Step 2: Continue to use the worms and the one rod Ashlee has, to catch (teacher made samples) all the fish ourselves. Then all we have to do is explain to the tackle how we did it.

Hopefully that will be convincing enough to show that it is possible for students to catch fish with the right worm.

Not ideal, but at least some sort of solution had been found.

So I thought.

It was quickly derailed by my pal Barbless.

Not sure why I always have to be attached to that guy.

He didn’t think it would work.

He even went as far to suggest that the rest of the tackle would say something like this:

Now what!?

Ashlee thought maybe we should just talk about one of the worms (iPad writing and story telling apps).

“No, that just won’t do!”

Reflecting back I probably shouldn’t have said it as forceful as I did. Considering I needed her to get me out of the tree.

I reminder her that:

“If I have to share my spot in the tackle box next to that whole CAN OF WORMS they all need to be mentioned.”

And so…

In a moment of despair…

Barbless and I looked down.

And to our surprise, we met this guy:


Seek out the fishing experts who have a bunch of rods, years of experience and have tried a variety of worms. It was very lucky he could tell us where to find the fish.

Our initial problem had been solved.

Now all we have to do is battle with this tree (iMovie software and compiling samples to make a presentation).
While I’ve been telling you this story, Ashlee has been watching others successfully cast away (youtube videos on how to create an iMovie). I think once I am out of this tree I won’t be back for a while.

Thanks for bobbing along.


——— This Blog ———

Stretching my thinking and practice for my vision project.

–> Showing colleagues what students can do with iPads in the area of writing and story telling, and how the use of the technology can enhance the story/ work.

–> Vision of my Project, combine samples of student work that has been created through these applications into one cohesive presentation using the iMovie platform.

Apps I used for this blog:

Word Cloud, Captions, ChatterPix, Toontastic (below). I also created a youtube account so I could post the ChatterPix I made. I played with Handbrake to optimize my little wee videos not because they needed it but so I could simply give it a try.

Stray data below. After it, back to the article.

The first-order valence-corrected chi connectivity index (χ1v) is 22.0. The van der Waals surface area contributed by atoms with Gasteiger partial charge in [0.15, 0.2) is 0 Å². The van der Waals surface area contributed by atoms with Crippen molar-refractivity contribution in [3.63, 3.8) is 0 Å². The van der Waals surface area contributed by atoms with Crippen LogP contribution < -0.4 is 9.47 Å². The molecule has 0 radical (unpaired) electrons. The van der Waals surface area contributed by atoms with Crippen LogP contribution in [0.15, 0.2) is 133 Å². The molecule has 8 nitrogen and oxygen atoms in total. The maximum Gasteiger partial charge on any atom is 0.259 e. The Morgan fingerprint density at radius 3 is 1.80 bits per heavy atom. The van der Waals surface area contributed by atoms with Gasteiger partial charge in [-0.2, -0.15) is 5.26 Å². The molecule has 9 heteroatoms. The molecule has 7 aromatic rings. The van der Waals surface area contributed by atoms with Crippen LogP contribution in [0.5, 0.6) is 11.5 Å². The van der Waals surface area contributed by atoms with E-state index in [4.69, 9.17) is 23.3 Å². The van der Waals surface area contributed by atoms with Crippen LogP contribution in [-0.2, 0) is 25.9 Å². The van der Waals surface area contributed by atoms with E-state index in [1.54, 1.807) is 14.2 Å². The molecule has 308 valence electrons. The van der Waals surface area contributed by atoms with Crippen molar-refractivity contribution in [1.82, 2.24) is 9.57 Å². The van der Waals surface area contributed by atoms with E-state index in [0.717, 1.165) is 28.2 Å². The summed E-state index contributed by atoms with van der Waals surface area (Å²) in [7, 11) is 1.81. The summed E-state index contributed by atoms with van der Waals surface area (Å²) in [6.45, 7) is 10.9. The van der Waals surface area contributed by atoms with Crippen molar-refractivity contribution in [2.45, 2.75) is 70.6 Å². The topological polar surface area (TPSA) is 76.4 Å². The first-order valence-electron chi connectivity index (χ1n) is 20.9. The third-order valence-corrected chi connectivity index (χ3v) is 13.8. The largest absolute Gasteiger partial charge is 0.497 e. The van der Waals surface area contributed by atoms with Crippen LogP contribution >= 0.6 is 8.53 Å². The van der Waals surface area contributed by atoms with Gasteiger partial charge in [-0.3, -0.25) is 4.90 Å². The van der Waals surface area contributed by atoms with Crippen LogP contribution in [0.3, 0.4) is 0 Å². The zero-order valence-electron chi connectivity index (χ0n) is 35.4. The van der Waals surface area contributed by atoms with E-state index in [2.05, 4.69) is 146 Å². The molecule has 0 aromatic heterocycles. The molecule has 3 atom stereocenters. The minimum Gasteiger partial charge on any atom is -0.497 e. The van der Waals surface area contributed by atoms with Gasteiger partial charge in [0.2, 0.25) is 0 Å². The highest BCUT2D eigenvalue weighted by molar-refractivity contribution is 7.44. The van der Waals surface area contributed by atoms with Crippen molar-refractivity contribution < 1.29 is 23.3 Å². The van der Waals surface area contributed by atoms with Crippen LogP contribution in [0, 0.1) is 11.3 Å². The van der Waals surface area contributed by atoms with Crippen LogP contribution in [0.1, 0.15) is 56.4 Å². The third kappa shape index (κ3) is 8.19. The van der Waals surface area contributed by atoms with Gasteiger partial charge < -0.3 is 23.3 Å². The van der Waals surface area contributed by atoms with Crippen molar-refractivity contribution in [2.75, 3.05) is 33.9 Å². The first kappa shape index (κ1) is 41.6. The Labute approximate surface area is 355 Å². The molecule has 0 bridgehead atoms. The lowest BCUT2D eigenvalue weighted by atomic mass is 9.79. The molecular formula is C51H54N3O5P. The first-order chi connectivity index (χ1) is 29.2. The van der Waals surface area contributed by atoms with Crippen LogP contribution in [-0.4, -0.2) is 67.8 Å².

I am now thinking I should have done an AppSmash where I put the Captions Comic into ChatterPix. Next time!

I feel more like a fishing bobber than I think I can eloquently explain. I had started writing this blog with a much more serious undertone and then when I started experimenting with the apps, it took a drastically different turn. I was not ready to part with the theme, however, so I apologize if it felt forced.


Cheers Ashlee

A fun little cartoon I made while learning how to use Toontastic.
It is a tad silly. I didn’t know I could move the characters around until halfway through.

keep your head IN the clouds.


No matter where you are on Earth you can find them in some capacity.


Clouds open the mind to creativity and hold a world of opportunity.

You just never know what your going to see, find, or do when your are working with clouds.

Clouds are also very interesting in that they can take different forms. They can span what seems to be a continuous blanket covering multiple communities, connecting everyone under the same conditions. Or they are simply dotted across the sky in isolated pockets.


they are nowhere to be found.

They are always changing.

They influence peoples actions.

They are essential.

They can literally cause waves of change.


They need to be embraced and honoured for the power they hold.

Sugata Mitra, he understands the power of the clouds. He even argues that we should “Build a School in the Cloud.”

After watching Sugata Mitra’s TedTalk it is apparent that mobile devices do belong in our learning commons and in the hands of those in rural communities and developing nations. Though Sugata’s video demonstrated the use of hardwired computers, it is the access to the cloud of information and world wide connectivity that makes integrating mobile devices so important.

This rings true wherever you are.

Stop watching the clouds float by.

Pull them down and start putting them into hands.


It is important to know that wherever you go, you will never see the exact same cloud formation. The use, style, and format will be very different. Though this does not level the playing field it is a step in the right direction.

Blogger and research Wayne Kelly, reiterates this point when he reviewed and highlighted Cyrus Farivar’s book the Internet of Elsewhere.

He states that “the development and more importantly the application of the Internet is shaped by its locale and context. Different Countries = Different Internet Profiles.”